Atomic Force Microscope (AFM)

I worked closely with Fellow Tom Perkins, Gavin King, and Allison Churnside. I was initially rendering an image for the JILA Light & Matter Spring 2009 issue and then after I was done, talk of using the image for everything popped up. I was excited about the possibility of getting the cover of Nano Letters, but the publishers at Nano Letters said they already have all their cover images for the whole year or something along those lines. I found this to be kinda weird and was wondering how they actually run their publication. Do they know exactly what research to publish almost a full year in advance? Regardless Science picked up the image for their Editor's choice which was also pretty neat.

I have worked on Tom Perkin's stuff on past projects, so I was familiar with some of the visual and potential animation objectives. The intial meeting with Gavin and Tom was pretty quick. I decided I wanted to use Maya for this project because I knew I could make a pretty beautiful rendering pretty quickly AND I could make an animation from 3D file when I had the extra time. The shapes were pretty easy to model (and I already had some 2D illustrator line work that I did previously to use for the "revolve" procedure in Maya). I spent most of my time working on textures, lighting, and colors. I was pretty happy with my lighting. I hate texturing in Maya, but I was able to get the results I wanted pretty efficiently. Of course I am running Maya 8.5 which is two versions old now and no longer supported by Autodesk. So Maya crashed a multiple times during this project which caused me an extra 2 days worth of Maya time. I think I am going finally break down get Maya 2009 Unlimited because the problems I am experienceing will never get fixed unless I upgrade (UPGRAYED!). I didn't use Mental Ray render because it was artifacting some weird stuff in there and I didn't have time to debugg that (and I would have to redo all my textures also). Hopefully the newer verion of Maya will support my current hardware configuration and work well with the latest OS that I am running on both the Mac and PC systems. All n All the final results were pretty good and I was happy with it. I am glad Perkins Group liked results as well and that NIST picked up the image for their press release thing. Hopefully I will get around to the animation part of the project after I get back from my trip this April.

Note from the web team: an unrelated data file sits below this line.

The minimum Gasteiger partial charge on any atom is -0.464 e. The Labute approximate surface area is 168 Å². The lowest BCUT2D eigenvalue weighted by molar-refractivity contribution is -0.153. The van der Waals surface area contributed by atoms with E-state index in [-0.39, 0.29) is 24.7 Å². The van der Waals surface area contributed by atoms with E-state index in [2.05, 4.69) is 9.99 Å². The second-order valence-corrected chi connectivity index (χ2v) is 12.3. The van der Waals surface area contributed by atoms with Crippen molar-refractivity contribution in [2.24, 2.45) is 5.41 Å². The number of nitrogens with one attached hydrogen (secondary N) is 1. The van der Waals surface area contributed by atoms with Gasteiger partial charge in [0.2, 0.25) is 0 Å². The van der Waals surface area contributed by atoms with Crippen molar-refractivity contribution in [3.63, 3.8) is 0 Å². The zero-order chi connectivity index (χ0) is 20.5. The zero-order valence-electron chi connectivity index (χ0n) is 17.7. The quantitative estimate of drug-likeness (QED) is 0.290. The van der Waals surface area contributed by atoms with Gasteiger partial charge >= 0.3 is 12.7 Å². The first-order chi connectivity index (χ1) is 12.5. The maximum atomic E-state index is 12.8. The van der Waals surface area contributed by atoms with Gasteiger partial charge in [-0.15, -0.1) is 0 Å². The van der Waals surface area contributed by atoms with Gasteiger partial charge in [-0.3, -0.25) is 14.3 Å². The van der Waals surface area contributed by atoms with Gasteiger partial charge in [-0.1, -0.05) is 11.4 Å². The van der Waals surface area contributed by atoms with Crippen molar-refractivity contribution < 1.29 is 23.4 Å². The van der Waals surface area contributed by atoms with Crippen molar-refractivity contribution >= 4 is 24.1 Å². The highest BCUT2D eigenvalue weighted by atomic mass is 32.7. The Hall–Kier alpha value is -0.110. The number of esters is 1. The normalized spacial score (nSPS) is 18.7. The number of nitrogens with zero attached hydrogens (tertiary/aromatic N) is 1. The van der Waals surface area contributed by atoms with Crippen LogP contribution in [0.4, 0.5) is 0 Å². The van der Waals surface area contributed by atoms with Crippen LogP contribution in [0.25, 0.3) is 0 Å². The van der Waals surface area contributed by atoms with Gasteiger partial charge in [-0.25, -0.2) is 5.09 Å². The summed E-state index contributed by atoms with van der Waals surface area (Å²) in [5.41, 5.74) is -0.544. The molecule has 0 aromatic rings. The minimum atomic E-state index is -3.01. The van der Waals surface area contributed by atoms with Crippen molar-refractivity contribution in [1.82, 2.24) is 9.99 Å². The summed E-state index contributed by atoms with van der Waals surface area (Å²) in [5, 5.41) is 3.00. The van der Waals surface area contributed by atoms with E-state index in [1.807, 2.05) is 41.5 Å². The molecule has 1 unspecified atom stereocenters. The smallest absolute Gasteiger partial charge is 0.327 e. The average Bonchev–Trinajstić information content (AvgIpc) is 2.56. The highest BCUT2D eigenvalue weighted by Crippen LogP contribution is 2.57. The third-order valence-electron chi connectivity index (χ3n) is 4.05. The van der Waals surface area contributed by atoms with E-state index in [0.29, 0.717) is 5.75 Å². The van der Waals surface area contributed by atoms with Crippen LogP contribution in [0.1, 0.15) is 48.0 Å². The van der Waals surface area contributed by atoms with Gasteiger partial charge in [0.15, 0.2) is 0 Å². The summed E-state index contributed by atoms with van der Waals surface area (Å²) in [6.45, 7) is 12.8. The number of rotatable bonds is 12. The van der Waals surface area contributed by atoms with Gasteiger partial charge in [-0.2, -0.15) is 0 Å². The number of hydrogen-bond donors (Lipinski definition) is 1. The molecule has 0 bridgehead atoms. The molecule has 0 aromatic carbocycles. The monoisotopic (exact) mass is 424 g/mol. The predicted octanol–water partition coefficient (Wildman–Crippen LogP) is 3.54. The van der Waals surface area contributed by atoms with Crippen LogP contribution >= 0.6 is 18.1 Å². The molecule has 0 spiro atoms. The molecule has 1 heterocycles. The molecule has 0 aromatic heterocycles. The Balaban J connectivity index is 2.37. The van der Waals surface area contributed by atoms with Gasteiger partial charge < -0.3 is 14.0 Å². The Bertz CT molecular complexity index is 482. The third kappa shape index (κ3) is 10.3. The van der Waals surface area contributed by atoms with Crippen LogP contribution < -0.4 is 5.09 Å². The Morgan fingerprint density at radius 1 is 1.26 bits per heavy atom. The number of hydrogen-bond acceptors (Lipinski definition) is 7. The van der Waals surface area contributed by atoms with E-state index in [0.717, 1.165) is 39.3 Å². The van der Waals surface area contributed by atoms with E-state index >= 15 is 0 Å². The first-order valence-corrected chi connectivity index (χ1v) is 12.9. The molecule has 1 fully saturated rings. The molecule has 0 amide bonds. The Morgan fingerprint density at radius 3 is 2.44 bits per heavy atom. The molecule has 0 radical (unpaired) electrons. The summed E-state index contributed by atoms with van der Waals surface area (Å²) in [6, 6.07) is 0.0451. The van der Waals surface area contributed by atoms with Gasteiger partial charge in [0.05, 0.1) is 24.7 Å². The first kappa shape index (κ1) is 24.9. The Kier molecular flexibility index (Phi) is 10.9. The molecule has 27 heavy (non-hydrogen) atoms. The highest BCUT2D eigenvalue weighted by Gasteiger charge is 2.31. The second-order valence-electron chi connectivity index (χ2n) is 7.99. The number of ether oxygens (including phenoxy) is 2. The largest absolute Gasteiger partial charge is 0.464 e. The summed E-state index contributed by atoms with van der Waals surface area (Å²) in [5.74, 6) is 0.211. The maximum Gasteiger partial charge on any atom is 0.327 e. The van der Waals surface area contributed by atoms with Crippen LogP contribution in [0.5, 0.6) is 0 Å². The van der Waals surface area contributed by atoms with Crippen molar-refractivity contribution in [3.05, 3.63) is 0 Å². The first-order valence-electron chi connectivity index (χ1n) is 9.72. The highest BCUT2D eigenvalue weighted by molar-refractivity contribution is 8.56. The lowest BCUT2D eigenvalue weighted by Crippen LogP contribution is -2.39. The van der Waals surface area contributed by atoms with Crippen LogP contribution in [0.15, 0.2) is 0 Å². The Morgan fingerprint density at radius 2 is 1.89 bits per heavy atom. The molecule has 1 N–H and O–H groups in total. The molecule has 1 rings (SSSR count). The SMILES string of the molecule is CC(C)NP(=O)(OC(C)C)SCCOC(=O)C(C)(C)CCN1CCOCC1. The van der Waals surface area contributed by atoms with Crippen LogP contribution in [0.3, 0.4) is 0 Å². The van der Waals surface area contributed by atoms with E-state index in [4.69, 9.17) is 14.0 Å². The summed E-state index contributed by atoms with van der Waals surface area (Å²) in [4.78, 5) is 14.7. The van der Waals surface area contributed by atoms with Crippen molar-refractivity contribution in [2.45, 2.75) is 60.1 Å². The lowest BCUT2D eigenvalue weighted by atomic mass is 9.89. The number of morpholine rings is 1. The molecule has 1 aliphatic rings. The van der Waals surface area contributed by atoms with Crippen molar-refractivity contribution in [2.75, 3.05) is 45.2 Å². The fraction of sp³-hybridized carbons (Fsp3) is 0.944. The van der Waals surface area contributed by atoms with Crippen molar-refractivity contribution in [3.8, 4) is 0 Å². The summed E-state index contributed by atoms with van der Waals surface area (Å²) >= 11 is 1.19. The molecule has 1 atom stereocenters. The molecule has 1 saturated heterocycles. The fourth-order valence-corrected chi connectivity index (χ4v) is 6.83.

• Clients: Tom Perkins Group

  • Related Links: Science (Volume 323, Number 5922, Issue of 27 March 2009), NIST Tech Beat, Bio Optics World,In Sciences, Nano Werk, Shanghi Institute of Ceramics Chinese Academy of Science (SICCAS), Thomas Net, R & D Magazine, News Wise, Materials Research Society (MRS), JILA Research Highlight article
  • SQUID(s) (superconducting quantum interference devices)

    I worked closely with Manuel Castellanos-Beltran on this project. JILA had research highlight article for this research, but I wasn't able to make graphic for this research concept at that time because of tight deadlines. Manuel came back to me a few weeks later and he told me that NSF was interviewing him and Konrad about their research. He was asking me about making a visual that would explain their research to wider audience.

    I remember reading the papers and articles for this research, and I thought it would be a pretty hard to visualize some of the underlying concepts as a single image. Konrad and Manuel already had some pretty nice looking SEM images of the SQUID(s), so Manuel mentioned that an artist conception rendering of SQUID(s) might be a good thing for the NSF article. The SEM images of the SQUID(s) are interesting pictures, but they are kinda hard to interpret the actual shape and structure of the SQUID(s) themselves. So I proposed to make isometric illustration of the SQUID(s) which would see the shapes and pieces of the SQUIDs. Isometric illustrations are common for engineering diagrams, architecture, and manual diagrams. The SEM images kinda make the SQUIDs look like one piece when they are actually made up of multiple (very thin) layers and pieces. I did all the line work in Illustrator using the SSR Method and then used Photoshop for the final touches. I kept my colors palette to greens and blues to relate more to the original SEM images.

    Read the NSF article to find more about the SQUID(s) research. The NSF article is pretty good with explaining the concepts to a general audience.

  • Clients: Konrad Lehnert and Manuel Castellanos-Beltran